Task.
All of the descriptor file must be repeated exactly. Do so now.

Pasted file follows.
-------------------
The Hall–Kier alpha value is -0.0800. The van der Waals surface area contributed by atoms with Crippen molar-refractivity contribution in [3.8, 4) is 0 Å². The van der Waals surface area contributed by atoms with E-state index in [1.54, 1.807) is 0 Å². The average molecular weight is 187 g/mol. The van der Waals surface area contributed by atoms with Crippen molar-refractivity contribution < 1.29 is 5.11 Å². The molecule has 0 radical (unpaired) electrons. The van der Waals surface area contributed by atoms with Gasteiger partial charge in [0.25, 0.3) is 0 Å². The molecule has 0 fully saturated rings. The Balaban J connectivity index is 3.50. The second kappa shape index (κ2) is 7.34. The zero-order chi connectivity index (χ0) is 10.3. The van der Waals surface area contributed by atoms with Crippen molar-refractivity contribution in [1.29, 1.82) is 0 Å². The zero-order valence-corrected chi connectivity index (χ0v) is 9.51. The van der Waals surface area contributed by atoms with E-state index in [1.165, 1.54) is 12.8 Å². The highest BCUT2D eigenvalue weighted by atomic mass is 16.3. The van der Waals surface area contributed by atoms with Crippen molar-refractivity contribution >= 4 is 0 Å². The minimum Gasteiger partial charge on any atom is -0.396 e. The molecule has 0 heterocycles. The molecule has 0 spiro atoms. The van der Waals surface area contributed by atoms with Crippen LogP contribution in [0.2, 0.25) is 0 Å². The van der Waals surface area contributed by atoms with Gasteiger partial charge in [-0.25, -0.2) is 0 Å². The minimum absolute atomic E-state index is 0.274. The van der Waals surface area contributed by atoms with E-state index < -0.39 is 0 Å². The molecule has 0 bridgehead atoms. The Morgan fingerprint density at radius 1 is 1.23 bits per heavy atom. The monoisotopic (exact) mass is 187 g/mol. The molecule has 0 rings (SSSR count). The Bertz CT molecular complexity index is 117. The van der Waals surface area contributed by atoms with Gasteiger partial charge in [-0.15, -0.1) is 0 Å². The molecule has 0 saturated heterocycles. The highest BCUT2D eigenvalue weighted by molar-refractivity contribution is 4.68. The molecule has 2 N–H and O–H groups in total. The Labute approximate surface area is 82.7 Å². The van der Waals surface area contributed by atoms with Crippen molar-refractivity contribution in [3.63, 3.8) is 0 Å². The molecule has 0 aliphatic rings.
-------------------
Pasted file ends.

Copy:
The Hall–Kier alpha value is -0.0800. The van der Waals surface area contributed by atoms with Crippen molar-refractivity contribution in [3.8, 4) is 0 Å². The van der Waals surface area contributed by atoms with E-state index in [1.54, 1.807) is 0 Å². The average molecular weight is 187 g/mol. The van der Waals surface area contributed by atoms with Crippen molar-refractivity contribution < 1.29 is 5.11 Å². The molecule has 0 radical (unpaired) electrons. The van der Waals surface area contributed by atoms with Gasteiger partial charge in [0.25, 0.3) is 0 Å². The molecule has 0 fully saturated rings. The Balaban J connectivity index is 3.50. The second kappa shape index (κ2) is 7.34. The zero-order chi connectivity index (χ0) is 10.3. The van der Waals surface area contributed by atoms with Crippen molar-refractivity contribution in [1.29, 1.82) is 0 Å². The zero-order valence-corrected chi connectivity index (χ0v) is 9.51. The van der Waals surface area contributed by atoms with E-state index in [1.165, 1.54) is 12.8 Å². The highest BCUT2D eigenvalue weighted by atomic mass is 16.3. The van der Waals surface area contributed by atoms with Crippen molar-refractivity contribution >= 4 is 0 Å². The minimum Gasteiger partial charge on any atom is -0.396 e. The molecule has 0 heterocycles. The molecule has 0 spiro atoms. The van der Waals surface area contributed by atoms with Crippen LogP contribution in [0.2, 0.25) is 0 Å². The van der Waals surface area contributed by atoms with Gasteiger partial charge in [-0.25, -0.2) is 0 Å². The minimum absolute atomic E-state index is 0.274. The van der Waals surface area contributed by atoms with E-state index < -0.39 is 0 Å². The molecule has 0 bridgehead atoms. The Morgan fingerprint density at radius 1 is 1.23 bits per heavy atom. The monoisotopic (exact) mass is 187 g/mol. The molecule has 0 rings (SSSR count). The Bertz CT molecular complexity index is 117. The van der Waals surface area contributed by atoms with Gasteiger partial charge in [-0.15, -0.1) is 0 Å². The molecule has 0 saturated heterocycles. The highest BCUT2D eigenvalue weighted by molar-refractivity contribution is 4.68. The molecule has 2 N–H and O–H groups in total. The Labute approximate surface area is 82.7 Å². The van der Waals surface area contributed by atoms with Crippen molar-refractivity contribution in [3.63, 3.8) is 0 Å². The molecule has 0 aliphatic rings.